There aren’t many impromptu, rhythmic happenings in my life that aren’t unrehearsed these days. With a special vocal/piano concert less than two weeks away, every push of a key in “I’ll Be Seeing You’, vocalese in “How High The Moon”, and every solitary note in twenty-one other songs – for a program to benefit the Appendix Cancer Research Foundation – has been rehearsed. Yes, Ms. Greta and I have planned and charted a course … headed toward that “x” destination of August 22nd, 2021.
On a rough ocean of unpredictable high-c’s, on a rehearsal piano that won’t be used in the performance, we’ve managed to steer a wondrously magical musical ship through busy schedules, personal conflicts, and medical challenges. I can’t write, “all of that aside, however”, because as of this moment, we are still facing waves of complications. Business schedules don’t subside. Personalities continue as they have for decades … and cancer sucks.
I sat facing forward for a few minutes outside Sam’s Club yesterday. Sitting. A break from behind the grill as one young man, Tristan, welcomed the opportunity to work my business by himself. A short video call to Ms. Greta was in order as she was unable to be with me. This was our 6th fund-raiser outside Sam’s where Doug’s Dawgs has the opportunity to split profits 50/50 with ACPMP. I welcomed the break.
Indeed a short call as Tristan quickly drew a crowd – not of his own doing, of course. It was Sunday, and Sam’s Club. To date, we’ve raised over $1,600 dollars for ACPMP (with generous tips included) and my business is honored to be a part of such a rare, strange cancer … in a rare, strange way.
I’d rather not be raising money behind a hot dawg cart at all, to be frank … and, yes, pun intended. I’d much prefer to be planning and rehearsing a concert with a healthy, vibrant Ms. Greta. My choice would be to have appendix cancer not exist in the first place. As an extension of that thought, I’d like to have my mom in attendance on the 22nd instead of buried in a local hill under a heavy stone due to cancer.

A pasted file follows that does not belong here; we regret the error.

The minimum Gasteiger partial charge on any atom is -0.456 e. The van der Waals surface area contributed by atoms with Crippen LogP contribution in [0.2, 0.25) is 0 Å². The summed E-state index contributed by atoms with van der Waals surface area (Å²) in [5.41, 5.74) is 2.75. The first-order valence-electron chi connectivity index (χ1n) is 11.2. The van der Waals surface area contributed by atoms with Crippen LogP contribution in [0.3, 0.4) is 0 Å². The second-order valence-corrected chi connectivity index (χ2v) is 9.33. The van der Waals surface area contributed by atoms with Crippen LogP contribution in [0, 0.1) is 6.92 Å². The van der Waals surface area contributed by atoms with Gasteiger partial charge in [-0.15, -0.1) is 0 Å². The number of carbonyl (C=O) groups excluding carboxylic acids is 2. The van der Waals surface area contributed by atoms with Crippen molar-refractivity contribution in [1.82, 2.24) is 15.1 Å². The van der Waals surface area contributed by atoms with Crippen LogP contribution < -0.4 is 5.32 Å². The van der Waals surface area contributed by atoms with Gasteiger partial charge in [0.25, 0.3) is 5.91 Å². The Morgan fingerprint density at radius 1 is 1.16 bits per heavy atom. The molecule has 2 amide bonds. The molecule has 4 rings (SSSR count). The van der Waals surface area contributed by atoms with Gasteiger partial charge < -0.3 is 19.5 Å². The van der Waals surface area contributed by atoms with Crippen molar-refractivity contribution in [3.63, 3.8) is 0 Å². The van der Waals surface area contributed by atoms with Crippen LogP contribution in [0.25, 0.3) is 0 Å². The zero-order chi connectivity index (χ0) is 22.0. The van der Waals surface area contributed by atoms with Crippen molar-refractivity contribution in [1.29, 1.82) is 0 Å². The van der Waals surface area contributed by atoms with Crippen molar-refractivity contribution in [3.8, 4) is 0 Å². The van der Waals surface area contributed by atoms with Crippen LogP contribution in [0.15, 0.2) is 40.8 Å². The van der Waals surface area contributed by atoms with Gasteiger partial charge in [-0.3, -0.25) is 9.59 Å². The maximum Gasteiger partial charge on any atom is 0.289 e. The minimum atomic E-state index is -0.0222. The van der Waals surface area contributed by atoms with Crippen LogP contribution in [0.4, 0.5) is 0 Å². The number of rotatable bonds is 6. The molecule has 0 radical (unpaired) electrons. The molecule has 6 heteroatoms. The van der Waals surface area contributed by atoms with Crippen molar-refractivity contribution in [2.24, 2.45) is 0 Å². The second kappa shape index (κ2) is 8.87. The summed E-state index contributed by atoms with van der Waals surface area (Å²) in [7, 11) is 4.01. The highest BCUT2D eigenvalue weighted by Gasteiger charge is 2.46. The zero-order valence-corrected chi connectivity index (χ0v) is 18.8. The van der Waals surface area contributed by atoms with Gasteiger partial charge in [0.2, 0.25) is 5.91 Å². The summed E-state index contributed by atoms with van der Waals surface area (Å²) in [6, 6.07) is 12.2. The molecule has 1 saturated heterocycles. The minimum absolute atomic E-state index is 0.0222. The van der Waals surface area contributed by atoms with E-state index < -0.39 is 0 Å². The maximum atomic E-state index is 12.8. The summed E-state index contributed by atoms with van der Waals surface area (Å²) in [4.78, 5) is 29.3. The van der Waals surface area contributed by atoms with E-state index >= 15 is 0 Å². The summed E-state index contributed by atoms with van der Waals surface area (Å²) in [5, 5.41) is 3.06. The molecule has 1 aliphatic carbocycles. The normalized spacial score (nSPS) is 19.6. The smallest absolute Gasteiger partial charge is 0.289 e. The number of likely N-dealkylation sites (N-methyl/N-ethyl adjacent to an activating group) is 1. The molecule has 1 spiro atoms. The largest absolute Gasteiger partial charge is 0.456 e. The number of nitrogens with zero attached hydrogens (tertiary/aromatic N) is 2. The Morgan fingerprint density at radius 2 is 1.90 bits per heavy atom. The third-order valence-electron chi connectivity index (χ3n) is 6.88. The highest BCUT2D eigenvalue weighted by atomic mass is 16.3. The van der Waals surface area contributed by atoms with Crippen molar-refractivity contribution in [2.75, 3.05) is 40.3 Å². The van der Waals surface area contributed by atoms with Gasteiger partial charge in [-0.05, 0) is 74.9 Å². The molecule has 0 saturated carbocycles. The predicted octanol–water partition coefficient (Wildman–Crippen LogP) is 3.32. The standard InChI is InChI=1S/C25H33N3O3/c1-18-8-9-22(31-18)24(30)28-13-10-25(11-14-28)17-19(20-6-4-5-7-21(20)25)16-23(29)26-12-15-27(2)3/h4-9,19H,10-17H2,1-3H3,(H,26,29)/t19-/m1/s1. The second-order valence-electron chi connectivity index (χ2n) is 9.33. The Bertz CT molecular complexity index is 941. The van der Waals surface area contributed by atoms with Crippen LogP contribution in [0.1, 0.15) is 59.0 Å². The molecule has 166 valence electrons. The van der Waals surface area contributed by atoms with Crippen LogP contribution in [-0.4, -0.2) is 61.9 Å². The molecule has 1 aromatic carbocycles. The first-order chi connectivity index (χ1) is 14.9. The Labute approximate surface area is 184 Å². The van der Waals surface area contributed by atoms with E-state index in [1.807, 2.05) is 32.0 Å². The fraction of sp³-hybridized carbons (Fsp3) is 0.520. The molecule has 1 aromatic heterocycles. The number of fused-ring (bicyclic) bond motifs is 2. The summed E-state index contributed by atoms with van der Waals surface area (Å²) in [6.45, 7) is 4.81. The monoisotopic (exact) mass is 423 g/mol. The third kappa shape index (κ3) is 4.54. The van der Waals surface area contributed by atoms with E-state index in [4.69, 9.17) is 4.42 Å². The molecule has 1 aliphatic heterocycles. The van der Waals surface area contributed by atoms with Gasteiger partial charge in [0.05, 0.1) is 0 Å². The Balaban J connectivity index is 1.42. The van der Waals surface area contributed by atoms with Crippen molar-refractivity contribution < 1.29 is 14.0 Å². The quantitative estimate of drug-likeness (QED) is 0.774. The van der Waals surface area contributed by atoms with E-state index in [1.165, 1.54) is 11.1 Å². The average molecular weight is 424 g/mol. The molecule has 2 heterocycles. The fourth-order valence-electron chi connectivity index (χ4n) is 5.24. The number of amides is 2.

Writing about this at 2:20 a.m., of course, is my choice … but, rehearsing a verse of “Silver Lining” right now would make these typing fingers a lot happier.
Not to be at the moment. I need to be satisfied with silence.
A few moments of quiet didn’t happen yesterday. Those don’t exist while working – even when a reliable, motivated young man takes the helm. I had two, maybe three, minutes of restful look ahead time to eat a slice of rubbery pizza and slosh down a swig of diet Pepsi. I did glance down for a second as a frequent customer sat his dawgs gently on the table to my right. That look down, actionable second – combined with the reflection from the sun’s angle – gave me an astonishing inhale … a note.
An eighth note. A simple quaver.
Prior to my being there, did a minor, invisible, café table spirit being decide it was my turn to receive a message from the great beyond? During my earlier bathroom break, did Nicholas Sparks secretly walk over to goo-up a blue metal table top for another “The Notebook” sequel? The note smudge was kinda cool. Under the circumstance of a concert that’s very close and becoming unpredictably familiar, I needed a reminder that life without musical notes helping to steer a ship in turbulent waters isn’t much of a life at all.
… At least for Ms. Greta and me, this is so true. We’ve rehearsed the notes. Many eighth notes were here for us, and will be again on the 22nd. Hopefully. They’ve been our delight (and struggle at times), but when all the engines are firing together, there’s no ship on the sea that compares. None.
The eighth note that was, truly. A simple, effortless reminder by innocent customers who had no idea a quaver was left behind in their wake. A note head, stem, and flag. Not sure this could have been planned – or rehearsed – any better.
Sometimes the most magical, short lyrical stories in your life can be the impromptu moments while sitting at a café table for two minutes. Keep your eyes open for the effortless note that may appear when you least expect it.
Don’t worry about the ocean, btw. As unpredictable as it is, we’re all riding in the ship together doing the best we can, right?
And cancer still sucks.